In a daze, I stumble up the hard stone steps I have climbed many times before.I numbly push open the door in front of me. I step over an old tattered carpet worn from all the years of being trampled upon, of all the times mud and dirt scraped across its surface as people entered, loving and caring people.
My mind blurs again, and I open a second door. I am in a familiar room, with familiar smells and sounds, but one thing, one dear, dear thing is missing. Shaken, I look around and freeze as I spot a small bed in the corner of the room; tears well up in my eyes as I see the truth before me. The bed is empty - I had hoped it was just a nightmare.
It didn't seem real to me until now. I reach out my hand to the bed, clasping nothing but thin air I reach out my hand to the bed, clasping nothing but thin air. What happened to the smooth, frail hand that always met my grip happily, never letting go? What happened to the sweet precious words of song and blessing that always followed?
A flash of memories flood my mind. I remember myself as a small girl, standing by this very bed. My surroundings are a bit clouded because in one's memory, it's easy to forget details. But when I remember looking warmly at Bubbe Maryasha, she shines in my memory as if she is really there.
I almost feel her hand in mine. She would ask, "Vos is dein nomen?" "What is your name?" I looked at her a little puzzled, since I did not know much Yiddish then. My mother answered for me, "Ir nomen is Minya Etta." "Her name is Minya Etta." When Bubbe Maryasha heard this, her whole face lit up. "Minya Etta?? Dos Iz mein mamme, mein mamme's nomen!" "Minya Etta, This is my mother's name, my mother's name!" she cried. I beamed, as I had never thought my name was special. How wrong I was.
Ten minutes later, she turned to me and again asked me for my name. Again, my mother answered, and again, the same reaction. This happened countless times. How can I forget that feeling of importance which overwhelmed me that day?
Another memory flows in, and another, and another. I'm two years old, sitting on my Bubbe's lap. Then I'm four, singing the Chassidic tune "Nyet Nyet Nikavoh" at the top of my lungs. I'm six, kissing her cheeks, and receiving her blessings. I'm nine, holding her hand and singing along to her tapes. I'm eleven, listening to her speak softly in Yiddish, whilst admiring the picture of her as a young woman. I'm thirteen, another visit like every other one, or so I thought, singing to her while videotaping her humming along.
Four days after my last visit, she passed away peacefully. A tear drop falls down my cheek. I wipe it away.
Her funeral is something in my memory that will never fade, nor vanish in any way.
I still feel the chill when I remember the wooden box being lowered into the ground. It seemed impossible that her pure, fragile body was inside, sleeping peacefully.
I had never thought my name was special
As I looked around at my surroundings, I was amazed at the sight. Children, grandchildren, great grandchildren, great-great grandchildren, uncles, aunts, cousins, second cousins, hundreds upon hundreds of Bubbe's descendents all around me (she had over 590 direct descendants.) Here they were, united again, or maybe even together for the very first time, laughing over old memories, talking about themselves to one another, and recounting their own personal stories with Bubbe Maryasha.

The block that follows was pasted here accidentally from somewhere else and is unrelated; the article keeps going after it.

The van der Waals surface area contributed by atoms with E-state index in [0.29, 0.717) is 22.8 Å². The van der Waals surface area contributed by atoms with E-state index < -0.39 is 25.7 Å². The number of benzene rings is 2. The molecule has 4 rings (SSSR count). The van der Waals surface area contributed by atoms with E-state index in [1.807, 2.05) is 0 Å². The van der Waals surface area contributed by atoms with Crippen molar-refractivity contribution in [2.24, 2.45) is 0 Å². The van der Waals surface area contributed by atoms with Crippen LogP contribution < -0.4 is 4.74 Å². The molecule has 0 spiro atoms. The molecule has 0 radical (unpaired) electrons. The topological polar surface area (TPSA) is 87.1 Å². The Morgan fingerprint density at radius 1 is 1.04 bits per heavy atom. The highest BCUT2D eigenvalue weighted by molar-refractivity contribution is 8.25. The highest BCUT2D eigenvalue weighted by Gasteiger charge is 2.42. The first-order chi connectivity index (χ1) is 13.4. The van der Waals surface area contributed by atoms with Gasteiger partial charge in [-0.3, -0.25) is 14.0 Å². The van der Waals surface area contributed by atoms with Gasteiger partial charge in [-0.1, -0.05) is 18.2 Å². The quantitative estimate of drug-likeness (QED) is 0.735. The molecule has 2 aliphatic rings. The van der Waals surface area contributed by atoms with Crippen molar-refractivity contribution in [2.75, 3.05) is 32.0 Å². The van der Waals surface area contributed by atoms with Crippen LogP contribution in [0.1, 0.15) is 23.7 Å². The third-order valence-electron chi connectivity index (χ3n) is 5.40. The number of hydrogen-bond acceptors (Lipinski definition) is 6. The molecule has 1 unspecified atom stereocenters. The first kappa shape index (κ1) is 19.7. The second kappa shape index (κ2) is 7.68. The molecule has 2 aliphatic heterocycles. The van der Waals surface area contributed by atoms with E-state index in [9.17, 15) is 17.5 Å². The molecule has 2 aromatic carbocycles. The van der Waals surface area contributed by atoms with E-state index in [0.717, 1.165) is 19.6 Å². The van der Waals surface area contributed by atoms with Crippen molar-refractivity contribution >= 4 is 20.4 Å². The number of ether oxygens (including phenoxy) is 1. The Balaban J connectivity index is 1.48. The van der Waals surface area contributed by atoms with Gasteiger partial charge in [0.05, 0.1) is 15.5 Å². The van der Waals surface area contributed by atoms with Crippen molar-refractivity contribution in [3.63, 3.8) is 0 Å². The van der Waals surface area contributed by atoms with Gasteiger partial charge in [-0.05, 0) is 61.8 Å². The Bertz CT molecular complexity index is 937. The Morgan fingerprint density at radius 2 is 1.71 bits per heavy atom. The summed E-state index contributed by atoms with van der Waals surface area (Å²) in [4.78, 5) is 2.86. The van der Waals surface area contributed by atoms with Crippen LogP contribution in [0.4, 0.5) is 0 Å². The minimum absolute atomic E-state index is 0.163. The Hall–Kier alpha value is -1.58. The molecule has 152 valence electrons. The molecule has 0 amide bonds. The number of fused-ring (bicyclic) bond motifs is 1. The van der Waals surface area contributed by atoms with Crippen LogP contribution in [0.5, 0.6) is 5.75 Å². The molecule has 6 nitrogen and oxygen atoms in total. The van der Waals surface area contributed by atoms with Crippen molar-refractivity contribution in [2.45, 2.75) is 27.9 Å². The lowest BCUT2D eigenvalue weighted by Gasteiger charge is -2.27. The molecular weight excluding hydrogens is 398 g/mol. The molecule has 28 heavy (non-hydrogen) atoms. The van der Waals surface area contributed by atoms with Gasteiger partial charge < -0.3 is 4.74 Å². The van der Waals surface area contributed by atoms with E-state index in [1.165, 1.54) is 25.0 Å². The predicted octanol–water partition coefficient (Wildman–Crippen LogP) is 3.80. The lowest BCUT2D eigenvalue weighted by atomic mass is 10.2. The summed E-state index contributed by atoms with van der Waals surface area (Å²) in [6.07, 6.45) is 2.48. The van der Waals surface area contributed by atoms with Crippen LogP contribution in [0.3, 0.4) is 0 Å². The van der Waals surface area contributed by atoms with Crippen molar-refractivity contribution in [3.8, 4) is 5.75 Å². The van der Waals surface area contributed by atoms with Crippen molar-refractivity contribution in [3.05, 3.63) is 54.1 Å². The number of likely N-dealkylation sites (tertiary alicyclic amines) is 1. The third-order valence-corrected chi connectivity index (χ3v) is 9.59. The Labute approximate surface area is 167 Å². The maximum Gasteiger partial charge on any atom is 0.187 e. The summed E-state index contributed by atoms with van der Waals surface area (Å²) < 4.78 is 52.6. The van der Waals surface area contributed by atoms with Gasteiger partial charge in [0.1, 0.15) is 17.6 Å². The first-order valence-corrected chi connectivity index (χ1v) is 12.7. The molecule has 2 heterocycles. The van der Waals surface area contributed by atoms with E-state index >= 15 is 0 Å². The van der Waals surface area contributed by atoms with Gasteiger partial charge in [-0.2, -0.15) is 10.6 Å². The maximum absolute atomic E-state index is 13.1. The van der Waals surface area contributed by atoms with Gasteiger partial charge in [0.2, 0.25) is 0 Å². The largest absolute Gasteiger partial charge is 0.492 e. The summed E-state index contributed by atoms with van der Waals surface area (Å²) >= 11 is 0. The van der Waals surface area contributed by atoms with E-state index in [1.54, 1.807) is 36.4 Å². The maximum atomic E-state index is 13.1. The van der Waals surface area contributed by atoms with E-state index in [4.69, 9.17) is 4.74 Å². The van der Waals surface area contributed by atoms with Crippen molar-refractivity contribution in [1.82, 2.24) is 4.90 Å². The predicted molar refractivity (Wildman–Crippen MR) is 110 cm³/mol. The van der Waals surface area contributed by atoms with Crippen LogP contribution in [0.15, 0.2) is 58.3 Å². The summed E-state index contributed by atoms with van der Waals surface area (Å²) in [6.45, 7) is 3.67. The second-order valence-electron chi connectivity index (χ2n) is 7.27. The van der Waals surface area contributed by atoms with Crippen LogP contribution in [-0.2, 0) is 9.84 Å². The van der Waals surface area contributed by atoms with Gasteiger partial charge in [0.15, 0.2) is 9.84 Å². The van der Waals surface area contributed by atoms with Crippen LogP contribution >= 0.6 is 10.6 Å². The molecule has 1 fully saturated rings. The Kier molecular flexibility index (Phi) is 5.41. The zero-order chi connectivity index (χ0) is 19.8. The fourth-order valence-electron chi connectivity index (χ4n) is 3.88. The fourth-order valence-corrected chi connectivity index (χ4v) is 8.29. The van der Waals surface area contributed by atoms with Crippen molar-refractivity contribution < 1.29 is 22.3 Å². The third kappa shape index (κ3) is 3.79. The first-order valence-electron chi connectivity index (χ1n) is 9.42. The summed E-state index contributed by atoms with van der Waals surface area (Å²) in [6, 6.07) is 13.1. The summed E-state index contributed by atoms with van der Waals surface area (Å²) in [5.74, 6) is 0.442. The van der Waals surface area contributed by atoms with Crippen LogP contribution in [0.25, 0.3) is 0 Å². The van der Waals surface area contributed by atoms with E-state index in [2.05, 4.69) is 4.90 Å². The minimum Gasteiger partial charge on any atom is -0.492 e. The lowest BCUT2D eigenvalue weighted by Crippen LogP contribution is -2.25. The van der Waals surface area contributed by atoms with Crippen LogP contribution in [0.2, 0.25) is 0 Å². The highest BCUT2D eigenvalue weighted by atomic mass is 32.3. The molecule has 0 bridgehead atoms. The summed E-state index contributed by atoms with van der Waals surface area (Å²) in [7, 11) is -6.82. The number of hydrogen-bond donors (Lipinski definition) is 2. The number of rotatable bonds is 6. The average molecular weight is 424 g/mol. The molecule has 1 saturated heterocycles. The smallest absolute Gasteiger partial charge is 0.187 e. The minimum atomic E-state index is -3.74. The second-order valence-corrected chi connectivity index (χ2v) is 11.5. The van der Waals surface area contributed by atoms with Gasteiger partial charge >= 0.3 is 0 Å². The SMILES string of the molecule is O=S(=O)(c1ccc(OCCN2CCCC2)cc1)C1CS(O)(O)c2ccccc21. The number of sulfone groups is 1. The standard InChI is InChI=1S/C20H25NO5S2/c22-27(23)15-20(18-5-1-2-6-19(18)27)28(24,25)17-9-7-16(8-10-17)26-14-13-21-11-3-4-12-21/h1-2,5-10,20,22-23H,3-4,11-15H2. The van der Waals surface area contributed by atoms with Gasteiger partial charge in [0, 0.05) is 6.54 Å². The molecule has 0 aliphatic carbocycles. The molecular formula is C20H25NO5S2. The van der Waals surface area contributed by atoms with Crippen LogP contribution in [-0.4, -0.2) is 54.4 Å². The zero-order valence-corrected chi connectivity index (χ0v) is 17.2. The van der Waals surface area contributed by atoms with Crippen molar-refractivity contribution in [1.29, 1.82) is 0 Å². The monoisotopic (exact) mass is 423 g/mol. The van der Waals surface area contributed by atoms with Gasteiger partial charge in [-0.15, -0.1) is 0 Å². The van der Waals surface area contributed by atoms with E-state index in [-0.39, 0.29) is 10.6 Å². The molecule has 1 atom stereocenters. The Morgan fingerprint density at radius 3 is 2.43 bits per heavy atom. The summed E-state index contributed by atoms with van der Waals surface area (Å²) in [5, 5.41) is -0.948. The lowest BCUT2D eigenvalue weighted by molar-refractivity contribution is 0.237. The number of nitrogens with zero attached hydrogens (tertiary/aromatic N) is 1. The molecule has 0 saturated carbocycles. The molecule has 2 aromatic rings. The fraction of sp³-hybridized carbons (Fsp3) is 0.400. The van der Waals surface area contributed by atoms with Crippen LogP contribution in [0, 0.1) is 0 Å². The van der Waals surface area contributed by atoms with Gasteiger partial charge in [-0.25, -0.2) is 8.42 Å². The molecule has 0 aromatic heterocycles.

Another memory comes. It was last year at the yearly women's convention in Crown Heights, Brooklyn. We were on the bus, and I was talking to someone about my Bubbe Maryasha. A girl about my age hears me and says, "She is also my great-great grandmother!"
Somewhere at the back of the bus, another girl shouts, "I'm related to her too, but I'm her…." There is also a third girl who says she is somehow related. My fifth cousin, my very close friend, is related to me through her.
This memory is still lodged in my mind, not because I thought it was remarkable to be related to so many people, but because just then I realized how many souls one woman had brought down. One strong, determined woman.
I close my eyes, blanking out memories, but envisioning facts. During Bubbe Maryasha's 106 years in this world, she fought for her life and the lives of her children. She fought for their basic physical, as well as spiritual, survival.
At my Bat Mitzvah, my theme was of the Great Jewish Women who served G‑d through their resourcefulness and creativity. Needless to say, Bubbe was one of them. Her resilience and intelligent mind was what helped her to live and raise a beautiful family. She was, and forever will remain, my heroine.
Editor's Note: Bubbe Maryasha Garelik passed away on January 10, 2007 at the age of 106. She was a survivor of Czarist, Soviet and Nazi persecution, paying dearly in loss and suffering. Her father was killed in a Russian pogrom when she was five and her grandparents were subsequently executed. During Stalin’s rule in the 1930s, her husband was arrested and shot to death. Bubbe Maryasha survived World War II in Tashkent.
After the war, she moved to Paris, where she founded the Lubavitch girls’ school. Moving to New York in 1953, she remained an activist establishing a volunteer-based Jewish visitation program to the local hospitals, arranging money for the families while they were sick, raising money for Jewish schools, and was instrumental in various campaigns to bolster Jewish identity and practice.
Bubbe Maryasha was the embodiment of Chassidic spirit, was a source of inspiration to all who knew her and left a lasting impact on her family and community, with thousands of stories bearing witness to her tremendous kindness and exuberance for life and tradition. She leaves four generations of direct descendants, numbering over 590, many who are serving as Chabad-Lubavitch emissaries, leading Jewish communities across the globe.